I think I need more people around. My decision not to try and find people to live with was, I think, because four years of dorm living has turned me off sharing small spaces with people all the time, and because I didn't want to rush into a living situation that I might not be able to stand later. Unfortunately, that means once I leave school, my human contact for the day is over with, unless I call home. The entire situation stinks, and I'm going to have to start doing something about it before I convince myself that this whole thing was a bad idea.


On the upside, so you all don't think I'm really starting to get depressed, I'm getting a lot of reading done for my research. At the moment I'm delving into autofragmentation and mechanisms for pyroclastic flow formation, as well as lava dome structure and collapse triggers. Cool stuff - I'm glad I really get to dive into it, because I'm learning a lot.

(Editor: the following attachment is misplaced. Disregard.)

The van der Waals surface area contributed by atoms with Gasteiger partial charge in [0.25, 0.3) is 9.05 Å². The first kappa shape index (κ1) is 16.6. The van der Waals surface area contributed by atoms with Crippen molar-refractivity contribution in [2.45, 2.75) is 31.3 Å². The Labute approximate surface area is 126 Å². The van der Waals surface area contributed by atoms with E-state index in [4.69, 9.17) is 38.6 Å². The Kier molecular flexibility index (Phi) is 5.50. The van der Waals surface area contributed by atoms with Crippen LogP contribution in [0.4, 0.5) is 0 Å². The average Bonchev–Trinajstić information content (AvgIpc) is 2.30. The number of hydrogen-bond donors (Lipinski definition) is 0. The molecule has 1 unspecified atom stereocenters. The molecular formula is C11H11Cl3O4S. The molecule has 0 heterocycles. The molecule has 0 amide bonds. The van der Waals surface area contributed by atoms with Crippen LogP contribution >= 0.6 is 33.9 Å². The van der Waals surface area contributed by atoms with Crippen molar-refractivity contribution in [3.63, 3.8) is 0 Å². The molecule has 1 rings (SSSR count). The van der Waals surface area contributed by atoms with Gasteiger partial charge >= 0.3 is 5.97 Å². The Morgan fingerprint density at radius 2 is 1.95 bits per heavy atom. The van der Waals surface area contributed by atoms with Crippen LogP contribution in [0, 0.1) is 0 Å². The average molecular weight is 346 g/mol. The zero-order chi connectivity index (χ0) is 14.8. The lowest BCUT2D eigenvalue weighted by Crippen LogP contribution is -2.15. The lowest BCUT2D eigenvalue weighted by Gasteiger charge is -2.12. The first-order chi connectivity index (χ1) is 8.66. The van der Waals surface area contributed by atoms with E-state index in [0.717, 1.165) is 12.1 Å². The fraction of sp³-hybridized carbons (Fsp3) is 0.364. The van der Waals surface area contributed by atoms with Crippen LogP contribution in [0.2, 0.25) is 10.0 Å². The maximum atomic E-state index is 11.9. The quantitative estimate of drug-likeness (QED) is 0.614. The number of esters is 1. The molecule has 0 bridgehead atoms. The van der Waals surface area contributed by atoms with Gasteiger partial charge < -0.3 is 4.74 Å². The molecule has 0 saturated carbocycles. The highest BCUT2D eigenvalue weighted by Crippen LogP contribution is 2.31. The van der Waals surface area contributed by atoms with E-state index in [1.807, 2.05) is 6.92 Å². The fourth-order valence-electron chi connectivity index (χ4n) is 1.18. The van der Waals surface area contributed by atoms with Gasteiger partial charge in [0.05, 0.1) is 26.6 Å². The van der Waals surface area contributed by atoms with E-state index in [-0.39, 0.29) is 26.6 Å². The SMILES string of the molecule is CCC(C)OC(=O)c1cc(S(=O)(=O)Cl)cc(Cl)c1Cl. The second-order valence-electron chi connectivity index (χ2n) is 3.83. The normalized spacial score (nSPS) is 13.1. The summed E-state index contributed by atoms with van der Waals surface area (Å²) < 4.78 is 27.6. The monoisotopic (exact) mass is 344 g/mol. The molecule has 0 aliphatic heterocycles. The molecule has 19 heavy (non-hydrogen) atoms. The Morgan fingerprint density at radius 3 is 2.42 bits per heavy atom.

Wednesday, September 10, 2008

Close encounters

A few days ago, in the process of selling some unwanted furniture (Craigslist is my new best friend), I found myself in an interesting situation. The gentleman who came to buy my chair and I were making polite conversation; he noticed that I had an out-of-state license plate on my car and I told him that I'd moved here for graduate school. He asked what I was studying, and I told him geology - specifically volcanology - and then gave him the short version of why I think erupting volcanoes are awesome.

He paused. Then, in a slightly different tone of voice, he said, "There's something I'd like to give to you." After digging around in a bag for a moment, he turned around and handed me a paper booklet. "I'm sure that as a geologist, you've come up against a lot of different ideas about creation and the world," he went on, and I could feel my face freezing into a rictus smile. "This is just a Gospel tract for you to read and think over."